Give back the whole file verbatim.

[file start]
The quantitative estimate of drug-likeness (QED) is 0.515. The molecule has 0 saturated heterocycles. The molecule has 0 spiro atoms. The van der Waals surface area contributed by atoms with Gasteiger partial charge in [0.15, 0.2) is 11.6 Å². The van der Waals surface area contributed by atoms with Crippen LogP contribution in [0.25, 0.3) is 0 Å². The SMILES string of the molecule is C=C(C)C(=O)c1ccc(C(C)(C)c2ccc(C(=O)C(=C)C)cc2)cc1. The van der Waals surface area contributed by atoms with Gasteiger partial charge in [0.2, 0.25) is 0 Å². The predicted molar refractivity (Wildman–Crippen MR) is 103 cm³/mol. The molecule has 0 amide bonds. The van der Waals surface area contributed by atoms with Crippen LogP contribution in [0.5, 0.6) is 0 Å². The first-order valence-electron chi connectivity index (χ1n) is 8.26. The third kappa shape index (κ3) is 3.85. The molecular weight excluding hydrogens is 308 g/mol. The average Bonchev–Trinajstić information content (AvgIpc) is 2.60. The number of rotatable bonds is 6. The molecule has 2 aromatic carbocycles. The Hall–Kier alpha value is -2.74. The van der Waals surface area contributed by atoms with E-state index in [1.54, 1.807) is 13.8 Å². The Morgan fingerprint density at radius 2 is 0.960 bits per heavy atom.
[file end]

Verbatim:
The quantitative estimate of drug-likeness (QED) is 0.515. The molecule has 0 saturated heterocycles. The molecule has 0 spiro atoms. The van der Waals surface area contributed by atoms with Gasteiger partial charge in [0.15, 0.2) is 11.6 Å². The van der Waals surface area contributed by atoms with Crippen LogP contribution in [0.25, 0.3) is 0 Å². The SMILES string of the molecule is C=C(C)C(=O)c1ccc(C(C)(C)c2ccc(C(=O)C(=C)C)cc2)cc1. The van der Waals surface area contributed by atoms with Gasteiger partial charge in [0.2, 0.25) is 0 Å². The predicted molar refractivity (Wildman–Crippen MR) is 103 cm³/mol. The molecule has 0 amide bonds. The van der Waals surface area contributed by atoms with Crippen LogP contribution in [0.5, 0.6) is 0 Å². The first-order valence-electron chi connectivity index (χ1n) is 8.26. The third kappa shape index (κ3) is 3.85. The molecular weight excluding hydrogens is 308 g/mol. The average Bonchev–Trinajstić information content (AvgIpc) is 2.60. The number of rotatable bonds is 6. The molecule has 2 aromatic carbocycles. The Hall–Kier alpha value is -2.74. The van der Waals surface area contributed by atoms with E-state index in [1.54, 1.807) is 13.8 Å². The Morgan fingerprint density at radius 2 is 0.960 bits per heavy atom.